Let us not speak of justice, because it's too late for that.
But the victims of thalidomide now have some redress, some peace of mind in their final years.
Late Friday, Health Minister Rona Ambrose announced the details of a compensation package for the 92 surviving Canadians who were left with severe disabilities because their mothers took the now-infamous morning sickness drug.
Each will receive a lump sum payment of $125,000 and an annual tax-free pension for the rest of their lives of $25,000, $75,000 or $100,000, depending on the severity of their condition. In addition, the survivors will be able to dip into a $500,000 medical assistance fund to defray the costs of mobility devices and other adaptive tools they may need.
The deal is fair, if long overdue. The only outstanding issue is the "forgotten victims" – a small group of people from that era with limb deformities who don't have medical records to prove their mothers took thalidomide. In the settlement, there is a provision for them to apply for compensation, but the bar has been set high. Some compassionate mediation is in order.
Those muttering that victims of thalidomide are getting "rich" thanks to the $100,000 pensions don't appreciate the suffering and costs that come from living a lifetime with missing limbs, flipper-like arms and damaged internal organs.
Last year, the average income of surviving thalidomide victims was a mere $14,000The history of this tragedy bears repeating.
Thalidomide, a product the German pharmaceutical company Gruenenthal, was marketed as a treatment for morning sickness and insomnia.
In Canada, free samples were distributed to doctors between 1959 and 1961 and given to expectant moms even before the drug was approved by federal regulators in April, 1961. By then, strong evidence was already emerging that thalidomide was causing miscarriages and birth defects. Yet the drug, sold under the brand names Kevadon and Talimol, remained in Canadian pharmacies until May, 1962, fully three months after it was banned in England and Germany.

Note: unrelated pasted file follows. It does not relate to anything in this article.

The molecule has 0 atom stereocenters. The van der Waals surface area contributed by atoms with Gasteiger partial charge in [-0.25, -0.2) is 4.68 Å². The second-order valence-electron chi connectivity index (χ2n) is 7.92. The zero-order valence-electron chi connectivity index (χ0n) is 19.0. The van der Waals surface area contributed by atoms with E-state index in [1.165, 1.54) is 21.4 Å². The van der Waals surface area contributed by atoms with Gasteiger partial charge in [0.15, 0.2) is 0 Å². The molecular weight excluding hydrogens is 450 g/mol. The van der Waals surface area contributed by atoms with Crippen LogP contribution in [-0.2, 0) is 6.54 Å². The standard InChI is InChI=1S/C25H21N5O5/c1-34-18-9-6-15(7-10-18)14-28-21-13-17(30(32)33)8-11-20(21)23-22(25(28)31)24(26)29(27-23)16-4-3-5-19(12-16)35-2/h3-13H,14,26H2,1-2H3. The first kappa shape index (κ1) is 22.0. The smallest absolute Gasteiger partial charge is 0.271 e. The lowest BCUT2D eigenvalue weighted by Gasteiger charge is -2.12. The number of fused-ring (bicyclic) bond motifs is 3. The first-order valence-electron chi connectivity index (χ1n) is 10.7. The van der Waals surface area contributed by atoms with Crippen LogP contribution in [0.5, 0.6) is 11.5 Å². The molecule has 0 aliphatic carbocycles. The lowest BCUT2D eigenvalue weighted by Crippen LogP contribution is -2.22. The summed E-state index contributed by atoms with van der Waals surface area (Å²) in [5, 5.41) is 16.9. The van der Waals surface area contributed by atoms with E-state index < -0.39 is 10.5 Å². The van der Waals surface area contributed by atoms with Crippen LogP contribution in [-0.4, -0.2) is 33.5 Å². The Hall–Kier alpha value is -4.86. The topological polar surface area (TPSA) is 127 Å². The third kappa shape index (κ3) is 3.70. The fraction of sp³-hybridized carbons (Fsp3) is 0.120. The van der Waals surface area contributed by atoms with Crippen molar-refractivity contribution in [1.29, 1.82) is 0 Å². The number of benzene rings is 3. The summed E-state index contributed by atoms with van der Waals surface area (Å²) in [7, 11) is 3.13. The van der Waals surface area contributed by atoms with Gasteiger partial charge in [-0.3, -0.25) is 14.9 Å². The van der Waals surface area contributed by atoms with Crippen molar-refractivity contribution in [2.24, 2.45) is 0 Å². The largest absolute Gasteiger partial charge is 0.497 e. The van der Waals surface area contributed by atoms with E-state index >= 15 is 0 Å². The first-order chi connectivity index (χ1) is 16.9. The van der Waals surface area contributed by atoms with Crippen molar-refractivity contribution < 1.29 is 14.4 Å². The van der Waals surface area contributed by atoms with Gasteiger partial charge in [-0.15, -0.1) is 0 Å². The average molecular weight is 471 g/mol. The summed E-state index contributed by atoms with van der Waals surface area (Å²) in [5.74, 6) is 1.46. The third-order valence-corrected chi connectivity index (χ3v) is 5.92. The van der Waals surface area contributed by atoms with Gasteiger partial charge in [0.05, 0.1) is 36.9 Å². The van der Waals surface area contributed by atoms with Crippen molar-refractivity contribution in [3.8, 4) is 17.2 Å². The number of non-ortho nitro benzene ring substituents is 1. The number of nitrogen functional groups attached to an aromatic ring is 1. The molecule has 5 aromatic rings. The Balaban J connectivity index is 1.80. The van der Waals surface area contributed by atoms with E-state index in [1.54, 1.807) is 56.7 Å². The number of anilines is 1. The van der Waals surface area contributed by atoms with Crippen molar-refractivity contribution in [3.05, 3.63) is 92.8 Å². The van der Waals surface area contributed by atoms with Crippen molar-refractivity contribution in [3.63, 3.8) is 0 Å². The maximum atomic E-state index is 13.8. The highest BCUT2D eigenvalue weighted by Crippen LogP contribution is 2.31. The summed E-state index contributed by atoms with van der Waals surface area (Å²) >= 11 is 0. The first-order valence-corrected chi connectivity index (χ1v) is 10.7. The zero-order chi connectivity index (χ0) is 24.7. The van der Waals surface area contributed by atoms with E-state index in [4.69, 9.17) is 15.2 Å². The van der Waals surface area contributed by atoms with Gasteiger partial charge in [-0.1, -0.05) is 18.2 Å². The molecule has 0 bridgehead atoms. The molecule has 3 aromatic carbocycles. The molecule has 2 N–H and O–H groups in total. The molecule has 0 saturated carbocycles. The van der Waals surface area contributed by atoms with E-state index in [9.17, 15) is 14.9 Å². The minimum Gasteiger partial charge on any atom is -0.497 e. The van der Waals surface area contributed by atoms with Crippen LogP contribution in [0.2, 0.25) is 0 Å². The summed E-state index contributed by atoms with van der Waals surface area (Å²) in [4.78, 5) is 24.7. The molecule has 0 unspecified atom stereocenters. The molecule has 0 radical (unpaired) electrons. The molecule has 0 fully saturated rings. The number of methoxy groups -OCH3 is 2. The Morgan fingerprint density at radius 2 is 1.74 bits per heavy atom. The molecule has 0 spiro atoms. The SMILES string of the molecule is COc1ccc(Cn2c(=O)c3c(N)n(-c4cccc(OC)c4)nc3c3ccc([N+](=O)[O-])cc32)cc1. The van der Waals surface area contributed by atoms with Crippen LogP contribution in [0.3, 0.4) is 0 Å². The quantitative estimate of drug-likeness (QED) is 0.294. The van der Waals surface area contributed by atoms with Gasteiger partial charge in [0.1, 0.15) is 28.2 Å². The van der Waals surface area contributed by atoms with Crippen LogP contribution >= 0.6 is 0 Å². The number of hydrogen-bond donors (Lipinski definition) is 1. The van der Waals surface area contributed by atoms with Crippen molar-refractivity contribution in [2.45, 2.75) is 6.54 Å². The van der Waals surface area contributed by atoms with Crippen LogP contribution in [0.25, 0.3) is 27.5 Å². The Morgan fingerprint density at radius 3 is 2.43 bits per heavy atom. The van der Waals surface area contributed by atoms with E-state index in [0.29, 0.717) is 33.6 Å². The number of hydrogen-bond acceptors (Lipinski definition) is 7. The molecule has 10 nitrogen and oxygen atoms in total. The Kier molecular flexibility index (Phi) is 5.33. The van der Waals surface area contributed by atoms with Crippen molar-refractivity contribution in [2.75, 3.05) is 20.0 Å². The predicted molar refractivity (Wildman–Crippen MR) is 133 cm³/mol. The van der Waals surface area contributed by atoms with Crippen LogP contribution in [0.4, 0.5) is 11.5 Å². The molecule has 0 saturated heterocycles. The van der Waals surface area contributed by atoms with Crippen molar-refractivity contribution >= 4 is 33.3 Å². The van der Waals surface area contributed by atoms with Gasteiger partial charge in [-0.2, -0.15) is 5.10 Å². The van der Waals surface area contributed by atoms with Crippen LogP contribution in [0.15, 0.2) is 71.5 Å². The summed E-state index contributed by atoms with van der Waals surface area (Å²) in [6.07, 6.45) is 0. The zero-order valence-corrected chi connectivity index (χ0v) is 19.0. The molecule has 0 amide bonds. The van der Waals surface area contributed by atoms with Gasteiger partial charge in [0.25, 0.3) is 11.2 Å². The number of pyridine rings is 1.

We don't know exactly how many Canadian women and children were harmed by thalidomide. Worldwide, the drug is estimated to have killed 80,000 babies and left 20,000 more severely disabled. Despite taking a monstrous and inadequately tested drug, most victims never got much in the way of compensation or sympathy.
Thalidomide's Canadian distributor, William S. Merrell Co., made payments to parents who made a fuss, about $10,000 each, to buy their silence.
It wasn't until the late 1980s, when victims of tainted blood undertook a campaign for compensation, that thalidomide victims, with the assistance of the War Amps, got organized and asked for the same.
In 1991, there were 109 Canadians who were able to demonstrate that they were harmed by thalidomide. They received lump-sum payments ranging from $52,000 to $82,000, with the tacit understanding there would be more to come.
Last year, the 95 surviving victims, seeing their health deteriorate dramatically in their 50s, decided to make one last plea for help. They were looking for life-long pensions, like their counterparts in Germany and Britain.
Globe and Mail reporter Ingrid Peritz told their heartbreaking story, and it hit a nerve with the public, politicians and the news media.
The federal government expressed compassion but played hardball at the negotiating table. In March, it announced a $180-million settlement offer that included a $125,000 lump sum payment ($12-million in total) and a vague $168-million "medical assistance fund," from which it was in no way clear anyone would benefit.
The deal was widely panned and the victims refused to accept it, instead redoubling their efforts. On Monday, dozens were planning to protest on Parliament Hill.
The thought of a group of baby boomers, severely disabled by the failings of the federal regulator, limping and rolling their wheelchairs up to the entrance of Parliament, was apparently too much for the government to bear in an election year.
So on Friday, the Thalidomide Victims Association of Canada finally got a palatable deal.
It's a bittersweet moment.
Let's not forget that, for decades, corporations and governments alike were able to brush aside calls for justice on the assumption that people with disabilities are weak and ashamed, and dare not make a fuss.
The victims of thalidomide did come forward, sometimes at great personal expense to their health, their dignity, and their privacy. (Three even died during the negotiation period.)
In the end, they forced Canada to own up to this shameful incident in our history, albeit half a century too late.
Rarely has a group of individuals stood so tall, and we are the richer for it.